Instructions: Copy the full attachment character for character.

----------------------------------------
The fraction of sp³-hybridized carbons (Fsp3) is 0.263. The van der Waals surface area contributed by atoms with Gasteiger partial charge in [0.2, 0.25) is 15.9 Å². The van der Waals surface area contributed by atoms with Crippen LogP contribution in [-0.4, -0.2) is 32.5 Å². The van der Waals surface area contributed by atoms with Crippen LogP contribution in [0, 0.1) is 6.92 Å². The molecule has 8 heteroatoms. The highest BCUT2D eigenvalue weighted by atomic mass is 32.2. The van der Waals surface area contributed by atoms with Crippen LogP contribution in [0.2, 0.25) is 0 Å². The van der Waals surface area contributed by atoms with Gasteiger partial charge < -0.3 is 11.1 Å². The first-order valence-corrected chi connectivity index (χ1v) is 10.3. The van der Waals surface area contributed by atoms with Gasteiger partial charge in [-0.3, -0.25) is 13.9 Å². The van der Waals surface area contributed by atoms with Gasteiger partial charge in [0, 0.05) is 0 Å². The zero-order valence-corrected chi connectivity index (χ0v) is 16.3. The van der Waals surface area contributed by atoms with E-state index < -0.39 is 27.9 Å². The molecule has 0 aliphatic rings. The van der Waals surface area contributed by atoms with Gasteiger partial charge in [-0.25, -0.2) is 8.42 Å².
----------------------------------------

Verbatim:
The fraction of sp³-hybridized carbons (Fsp3) is 0.263. The van der Waals surface area contributed by atoms with Gasteiger partial charge in [0.2, 0.25) is 15.9 Å². The van der Waals surface area contributed by atoms with Crippen LogP contribution in [-0.4, -0.2) is 32.5 Å². The van der Waals surface area contributed by atoms with Crippen LogP contribution in [0, 0.1) is 6.92 Å². The molecule has 8 heteroatoms. The highest BCUT2D eigenvalue weighted by atomic mass is 32.2. The van der Waals surface area contributed by atoms with Crippen LogP contribution in [0.2, 0.25) is 0 Å². The van der Waals surface area contributed by atoms with Gasteiger partial charge < -0.3 is 11.1 Å². The first-order valence-corrected chi connectivity index (χ1v) is 10.3. The van der Waals surface area contributed by atoms with Gasteiger partial charge in [-0.3, -0.25) is 13.9 Å². The van der Waals surface area contributed by atoms with Gasteiger partial charge in [0, 0.05) is 0 Å². The zero-order valence-corrected chi connectivity index (χ0v) is 16.3. The van der Waals surface area contributed by atoms with E-state index < -0.39 is 27.9 Å². The molecule has 0 aliphatic rings. The van der Waals surface area contributed by atoms with Gasteiger partial charge in [-0.25, -0.2) is 8.42 Å².